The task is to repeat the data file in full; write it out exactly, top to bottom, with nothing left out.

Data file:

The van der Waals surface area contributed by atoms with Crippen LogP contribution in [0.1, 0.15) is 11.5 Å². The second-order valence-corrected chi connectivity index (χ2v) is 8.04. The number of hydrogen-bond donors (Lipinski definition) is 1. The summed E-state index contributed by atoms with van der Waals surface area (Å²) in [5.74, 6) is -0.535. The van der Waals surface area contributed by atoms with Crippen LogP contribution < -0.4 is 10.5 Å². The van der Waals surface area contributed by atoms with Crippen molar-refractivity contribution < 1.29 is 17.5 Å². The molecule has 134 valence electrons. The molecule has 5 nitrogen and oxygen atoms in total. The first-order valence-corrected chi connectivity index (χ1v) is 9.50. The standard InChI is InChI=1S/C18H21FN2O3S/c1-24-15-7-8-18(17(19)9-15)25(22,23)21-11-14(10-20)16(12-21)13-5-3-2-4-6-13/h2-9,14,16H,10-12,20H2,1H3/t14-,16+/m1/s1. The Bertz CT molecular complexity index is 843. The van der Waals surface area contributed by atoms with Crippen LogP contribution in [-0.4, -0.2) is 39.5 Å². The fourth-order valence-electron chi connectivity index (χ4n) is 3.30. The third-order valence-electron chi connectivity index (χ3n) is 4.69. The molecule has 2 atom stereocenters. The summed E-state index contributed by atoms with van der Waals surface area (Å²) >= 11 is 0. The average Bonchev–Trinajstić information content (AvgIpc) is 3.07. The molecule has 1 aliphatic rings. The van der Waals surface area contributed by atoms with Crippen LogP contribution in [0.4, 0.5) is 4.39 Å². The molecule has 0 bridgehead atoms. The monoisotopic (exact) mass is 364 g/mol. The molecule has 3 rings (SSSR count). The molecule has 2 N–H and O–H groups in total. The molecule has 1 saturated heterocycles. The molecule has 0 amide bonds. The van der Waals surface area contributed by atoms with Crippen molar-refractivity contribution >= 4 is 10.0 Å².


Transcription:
The van der Waals surface area contributed by atoms with Crippen LogP contribution in [0.1, 0.15) is 11.5 Å². The second-order valence-corrected chi connectivity index (χ2v) is 8.04. The number of hydrogen-bond donors (Lipinski definition) is 1. The summed E-state index contributed by atoms with van der Waals surface area (Å²) in [5.74, 6) is -0.535. The van der Waals surface area contributed by atoms with Crippen LogP contribution < -0.4 is 10.5 Å². The van der Waals surface area contributed by atoms with Crippen molar-refractivity contribution < 1.29 is 17.5 Å². The molecule has 134 valence electrons. The molecule has 5 nitrogen and oxygen atoms in total. The first-order valence-corrected chi connectivity index (χ1v) is 9.50. The standard InChI is InChI=1S/C18H21FN2O3S/c1-24-15-7-8-18(17(19)9-15)25(22,23)21-11-14(10-20)16(12-21)13-5-3-2-4-6-13/h2-9,14,16H,10-12,20H2,1H3/t14-,16+/m1/s1. The Bertz CT molecular complexity index is 843. The van der Waals surface area contributed by atoms with Crippen LogP contribution in [-0.4, -0.2) is 39.5 Å². The fourth-order valence-electron chi connectivity index (χ4n) is 3.30. The third-order valence-electron chi connectivity index (χ3n) is 4.69. The molecule has 2 atom stereocenters. The summed E-state index contributed by atoms with van der Waals surface area (Å²) >= 11 is 0. The average Bonchev–Trinajstić information content (AvgIpc) is 3.07. The molecule has 1 aliphatic rings. The van der Waals surface area contributed by atoms with Crippen LogP contribution in [0.4, 0.5) is 4.39 Å². The molecule has 0 bridgehead atoms. The monoisotopic (exact) mass is 364 g/mol. The molecule has 3 rings (SSSR count). The molecule has 2 N–H and O–H groups in total. The molecule has 1 saturated heterocycles. The molecule has 0 amide bonds. The van der Waals surface area contributed by atoms with Crippen molar-refractivity contribution >= 4 is 10.0 Å².